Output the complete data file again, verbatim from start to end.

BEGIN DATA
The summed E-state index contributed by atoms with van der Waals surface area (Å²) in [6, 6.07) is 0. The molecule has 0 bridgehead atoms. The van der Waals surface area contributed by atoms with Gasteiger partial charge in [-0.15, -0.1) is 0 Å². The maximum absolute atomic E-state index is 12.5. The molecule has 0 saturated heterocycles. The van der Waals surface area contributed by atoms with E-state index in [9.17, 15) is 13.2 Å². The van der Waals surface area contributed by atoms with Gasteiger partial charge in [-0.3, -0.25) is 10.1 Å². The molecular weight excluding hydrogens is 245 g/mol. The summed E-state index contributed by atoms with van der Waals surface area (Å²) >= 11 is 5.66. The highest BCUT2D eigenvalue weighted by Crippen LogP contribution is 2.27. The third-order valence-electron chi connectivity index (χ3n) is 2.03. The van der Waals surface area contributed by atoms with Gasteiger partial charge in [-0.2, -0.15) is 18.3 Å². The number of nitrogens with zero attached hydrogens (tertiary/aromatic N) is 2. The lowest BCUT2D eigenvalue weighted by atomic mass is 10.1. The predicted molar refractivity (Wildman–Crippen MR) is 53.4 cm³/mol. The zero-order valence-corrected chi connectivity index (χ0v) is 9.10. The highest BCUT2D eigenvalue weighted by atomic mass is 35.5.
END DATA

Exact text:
The summed E-state index contributed by atoms with van der Waals surface area (Å²) in [6, 6.07) is 0. The molecule has 0 bridgehead atoms. The van der Waals surface area contributed by atoms with Gasteiger partial charge in [-0.15, -0.1) is 0 Å². The maximum absolute atomic E-state index is 12.5. The molecule has 0 saturated heterocycles. The van der Waals surface area contributed by atoms with E-state index in [9.17, 15) is 13.2 Å². The van der Waals surface area contributed by atoms with Gasteiger partial charge in [-0.3, -0.25) is 10.1 Å². The molecular weight excluding hydrogens is 245 g/mol. The summed E-state index contributed by atoms with van der Waals surface area (Å²) >= 11 is 5.66. The highest BCUT2D eigenvalue weighted by Crippen LogP contribution is 2.27. The third-order valence-electron chi connectivity index (χ3n) is 2.03. The van der Waals surface area contributed by atoms with Gasteiger partial charge in [-0.2, -0.15) is 18.3 Å². The number of nitrogens with zero attached hydrogens (tertiary/aromatic N) is 2. The lowest BCUT2D eigenvalue weighted by atomic mass is 10.1. The predicted molar refractivity (Wildman–Crippen MR) is 53.4 cm³/mol. The zero-order valence-corrected chi connectivity index (χ0v) is 9.10. The highest BCUT2D eigenvalue weighted by atomic mass is 35.5.